David McEntire: I think you are right and many of them do not understand the importance of political and economic issues in disasters and they may fail to appreciate how this might impact the success of emergency management. Yes, I think demographic information and other stats can inform planning efforts especially if we use GIS to help identify vulnerable areas and people.
Barry Drogin: Well, the media, which can be the government's strongest ally in educating the public, is too often seen by government itself as an adversary. We can talk and talk about public education, but government has to accept that the media is both the way to get the message out, and is also entrusted to criticize that message if it is insufficient. I don't know how to resolve that conundrum.
David McEntire: Good point, Barry. The media may be friend or foe. It really depends on how we engage and educate them.
Avagene Moore: For years now, we have been talking about the gap between researchers and practitioners. How can we close that gap so both groups are sharing and benefiting from each other? I am of the opinion that unless that is done, we are going to rock on down the same old road we have been on for years at federal, state and local levels.
David McEntire: This gap is real but I think it is closing. One way to resolve the conflict is through educational programs. At UNT, we require our students to do internships. The students obviously gain a great deal from the knowledge and insights and professional emergency managers. Hopefully, some of the theory the students hold will rub off too.
Amy Sebring: David, what I see coming down the pike for the next couple of years at the local level is the requirements for HSPD#8, the National Preparedness Goals, etc., that do not even address mitigation unfortunately. I feel this is going to keep local Emergency Managers very busy with paperwork, which is tied to grants and therefore is set as a priority. How can we get vulnerability issues to be a priority in this environment?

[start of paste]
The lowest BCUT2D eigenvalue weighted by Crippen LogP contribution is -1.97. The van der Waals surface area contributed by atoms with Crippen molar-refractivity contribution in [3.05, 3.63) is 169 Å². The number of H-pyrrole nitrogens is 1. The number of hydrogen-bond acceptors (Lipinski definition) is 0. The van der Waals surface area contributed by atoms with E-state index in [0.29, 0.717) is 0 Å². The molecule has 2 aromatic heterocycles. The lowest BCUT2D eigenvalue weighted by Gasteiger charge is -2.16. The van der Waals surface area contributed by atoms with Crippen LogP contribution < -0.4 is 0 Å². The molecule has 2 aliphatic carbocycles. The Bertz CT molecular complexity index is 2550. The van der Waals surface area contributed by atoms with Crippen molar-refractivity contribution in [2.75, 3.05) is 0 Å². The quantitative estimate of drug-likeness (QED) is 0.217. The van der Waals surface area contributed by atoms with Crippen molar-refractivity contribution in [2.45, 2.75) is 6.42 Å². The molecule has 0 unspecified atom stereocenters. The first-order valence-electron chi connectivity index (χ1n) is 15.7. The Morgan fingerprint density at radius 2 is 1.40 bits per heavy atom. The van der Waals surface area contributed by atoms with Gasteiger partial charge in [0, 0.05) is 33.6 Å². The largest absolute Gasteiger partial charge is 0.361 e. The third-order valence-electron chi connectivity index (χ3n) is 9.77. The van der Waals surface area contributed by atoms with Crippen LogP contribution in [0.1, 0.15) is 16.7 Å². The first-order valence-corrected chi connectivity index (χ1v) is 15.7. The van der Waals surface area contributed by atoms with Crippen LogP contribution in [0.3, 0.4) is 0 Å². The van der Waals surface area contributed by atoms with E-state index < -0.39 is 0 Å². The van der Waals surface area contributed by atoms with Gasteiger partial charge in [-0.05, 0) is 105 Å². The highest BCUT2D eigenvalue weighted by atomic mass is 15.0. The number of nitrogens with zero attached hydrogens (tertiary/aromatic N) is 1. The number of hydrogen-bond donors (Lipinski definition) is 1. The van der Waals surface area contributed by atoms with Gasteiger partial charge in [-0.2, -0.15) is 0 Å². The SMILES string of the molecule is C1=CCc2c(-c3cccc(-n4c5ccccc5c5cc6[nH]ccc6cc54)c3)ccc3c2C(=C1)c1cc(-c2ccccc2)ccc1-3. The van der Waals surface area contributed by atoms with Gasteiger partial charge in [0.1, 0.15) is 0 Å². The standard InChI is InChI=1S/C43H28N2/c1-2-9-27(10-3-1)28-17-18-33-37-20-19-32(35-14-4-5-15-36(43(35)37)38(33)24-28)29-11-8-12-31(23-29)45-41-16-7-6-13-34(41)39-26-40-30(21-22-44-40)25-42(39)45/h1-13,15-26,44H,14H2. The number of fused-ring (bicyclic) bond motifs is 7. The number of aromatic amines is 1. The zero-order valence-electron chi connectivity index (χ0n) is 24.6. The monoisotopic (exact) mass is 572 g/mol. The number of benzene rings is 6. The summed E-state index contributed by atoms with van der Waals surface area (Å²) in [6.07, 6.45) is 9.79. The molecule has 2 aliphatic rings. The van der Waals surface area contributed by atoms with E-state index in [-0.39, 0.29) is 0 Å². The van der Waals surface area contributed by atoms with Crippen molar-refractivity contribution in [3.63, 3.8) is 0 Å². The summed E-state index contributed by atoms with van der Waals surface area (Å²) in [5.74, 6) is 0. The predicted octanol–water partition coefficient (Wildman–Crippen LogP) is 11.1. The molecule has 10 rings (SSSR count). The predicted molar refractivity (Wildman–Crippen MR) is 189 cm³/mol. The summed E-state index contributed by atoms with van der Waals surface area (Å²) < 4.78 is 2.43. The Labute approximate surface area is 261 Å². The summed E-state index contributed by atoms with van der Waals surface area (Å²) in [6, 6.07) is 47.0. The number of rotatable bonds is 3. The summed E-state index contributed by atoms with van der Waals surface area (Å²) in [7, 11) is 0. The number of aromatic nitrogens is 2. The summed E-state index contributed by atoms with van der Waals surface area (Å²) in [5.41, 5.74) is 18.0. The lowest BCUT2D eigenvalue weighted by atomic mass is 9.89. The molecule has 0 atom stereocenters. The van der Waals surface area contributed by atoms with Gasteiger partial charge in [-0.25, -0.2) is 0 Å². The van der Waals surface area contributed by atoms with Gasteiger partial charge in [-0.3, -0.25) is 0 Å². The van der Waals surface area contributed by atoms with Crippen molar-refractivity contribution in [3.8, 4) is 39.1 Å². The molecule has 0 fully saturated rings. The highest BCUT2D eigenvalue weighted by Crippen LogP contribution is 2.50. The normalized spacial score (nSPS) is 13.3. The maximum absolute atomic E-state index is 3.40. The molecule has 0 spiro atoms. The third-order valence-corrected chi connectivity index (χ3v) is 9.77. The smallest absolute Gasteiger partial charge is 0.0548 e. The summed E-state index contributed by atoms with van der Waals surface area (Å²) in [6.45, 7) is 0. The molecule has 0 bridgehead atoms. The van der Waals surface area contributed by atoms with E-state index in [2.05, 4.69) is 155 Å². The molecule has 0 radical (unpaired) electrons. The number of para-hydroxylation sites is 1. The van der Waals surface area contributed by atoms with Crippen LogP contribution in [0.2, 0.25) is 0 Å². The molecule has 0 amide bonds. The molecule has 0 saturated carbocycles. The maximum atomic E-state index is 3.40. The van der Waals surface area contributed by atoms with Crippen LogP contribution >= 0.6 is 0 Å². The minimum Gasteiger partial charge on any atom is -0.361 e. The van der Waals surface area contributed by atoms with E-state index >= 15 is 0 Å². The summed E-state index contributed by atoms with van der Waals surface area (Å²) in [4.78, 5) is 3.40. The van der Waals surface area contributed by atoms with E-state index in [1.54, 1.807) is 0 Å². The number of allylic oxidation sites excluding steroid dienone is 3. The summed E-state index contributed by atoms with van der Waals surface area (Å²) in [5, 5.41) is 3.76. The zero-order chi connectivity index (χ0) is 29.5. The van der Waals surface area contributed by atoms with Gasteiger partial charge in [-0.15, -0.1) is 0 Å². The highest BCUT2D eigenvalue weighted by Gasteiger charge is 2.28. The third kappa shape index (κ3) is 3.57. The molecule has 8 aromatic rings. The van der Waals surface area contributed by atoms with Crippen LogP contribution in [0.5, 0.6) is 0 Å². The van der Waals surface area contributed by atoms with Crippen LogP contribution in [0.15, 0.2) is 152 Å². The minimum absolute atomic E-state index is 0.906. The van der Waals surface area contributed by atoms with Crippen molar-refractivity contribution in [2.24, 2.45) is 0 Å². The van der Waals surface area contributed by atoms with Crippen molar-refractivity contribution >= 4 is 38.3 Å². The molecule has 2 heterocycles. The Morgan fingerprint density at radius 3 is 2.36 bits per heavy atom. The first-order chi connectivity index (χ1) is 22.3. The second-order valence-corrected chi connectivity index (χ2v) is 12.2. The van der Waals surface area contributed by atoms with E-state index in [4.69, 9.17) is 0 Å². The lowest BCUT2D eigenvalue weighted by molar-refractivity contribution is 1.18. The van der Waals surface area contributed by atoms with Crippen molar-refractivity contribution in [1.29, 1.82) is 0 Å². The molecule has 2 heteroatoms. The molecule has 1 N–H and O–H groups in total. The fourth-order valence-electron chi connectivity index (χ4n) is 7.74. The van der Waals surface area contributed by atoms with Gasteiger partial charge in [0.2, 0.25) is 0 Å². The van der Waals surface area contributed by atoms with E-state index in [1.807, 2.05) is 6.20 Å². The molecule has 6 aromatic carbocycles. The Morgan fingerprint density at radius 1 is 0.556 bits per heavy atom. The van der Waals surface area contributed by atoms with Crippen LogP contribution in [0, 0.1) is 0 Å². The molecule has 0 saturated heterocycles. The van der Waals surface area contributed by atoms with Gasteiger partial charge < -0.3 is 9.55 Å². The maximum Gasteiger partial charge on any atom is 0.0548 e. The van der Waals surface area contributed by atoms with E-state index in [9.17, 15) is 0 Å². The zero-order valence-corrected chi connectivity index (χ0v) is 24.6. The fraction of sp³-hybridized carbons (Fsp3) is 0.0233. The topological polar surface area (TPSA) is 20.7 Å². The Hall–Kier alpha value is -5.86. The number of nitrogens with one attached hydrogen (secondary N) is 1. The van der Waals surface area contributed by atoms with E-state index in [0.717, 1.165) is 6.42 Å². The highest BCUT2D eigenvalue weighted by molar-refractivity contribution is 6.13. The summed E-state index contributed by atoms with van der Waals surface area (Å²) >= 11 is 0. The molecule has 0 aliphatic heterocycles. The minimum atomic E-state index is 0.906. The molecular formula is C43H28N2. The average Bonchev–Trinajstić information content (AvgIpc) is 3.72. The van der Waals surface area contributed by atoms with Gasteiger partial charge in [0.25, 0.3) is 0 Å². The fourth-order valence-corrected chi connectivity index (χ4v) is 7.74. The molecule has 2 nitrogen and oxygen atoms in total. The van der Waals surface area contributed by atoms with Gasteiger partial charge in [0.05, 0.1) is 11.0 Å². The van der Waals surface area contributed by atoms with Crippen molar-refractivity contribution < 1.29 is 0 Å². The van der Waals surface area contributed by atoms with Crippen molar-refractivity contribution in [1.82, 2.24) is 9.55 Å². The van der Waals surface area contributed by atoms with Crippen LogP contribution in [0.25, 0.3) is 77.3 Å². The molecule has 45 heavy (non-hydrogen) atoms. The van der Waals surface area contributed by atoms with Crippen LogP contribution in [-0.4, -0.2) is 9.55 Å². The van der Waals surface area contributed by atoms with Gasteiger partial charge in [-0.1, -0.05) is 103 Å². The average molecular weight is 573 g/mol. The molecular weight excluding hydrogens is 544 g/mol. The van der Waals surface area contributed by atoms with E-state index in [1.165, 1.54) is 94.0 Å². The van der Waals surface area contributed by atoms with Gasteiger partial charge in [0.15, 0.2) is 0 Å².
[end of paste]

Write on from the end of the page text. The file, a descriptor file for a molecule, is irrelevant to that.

David McEntire: We are faced with difficult choices and limited budgets. I do think we have to address our vulnerability to terrorism but that should not discount our efforts needed in natural disaster reduction. Therefore, I think the only option is to fund additional emergency managers to complete all of the additional tasks being given to them. Unfortunately, I do not see any way around this. We can also pressure our representatives, and I have done this many times with Congressman Burgess.
Isabel McCurdy: David, any date yet set for book release? Any snippets you can share?
David McEntire: I have two books coming out shortly. One looks at the issue of disasters from the perspective of different disciplines and it is on line in draft from on the FEMA website [ http://www.training.fema.gov/emiweb/edu/ddemtextbook.asp ]. The other is on resilience (response and recovery operations) the draft should be out in January (hopefully!).
Amy Sebring: Very good. We shall look forward to that and on that note, I think we will wrap it up for today. Thank you very much, David, for an excellent job. We hope you enjoyed the experience.
David McEntire: Thank you, Amy, and the EIIP for this opportunity. I appreciate the questions and comments also!
Amy Sebring: Please stand by a moment while we make a couple of quick announcements. Again, the formatted transcript will be available later today. If you are not on our mailing list and would like to get notices of future sessions and availability of transcripts, just go to our home page and click on Subscribe.
Thanks to everyone for participating today. We stand adjourned but before you go, please help me show our appreciation to David for a fine job.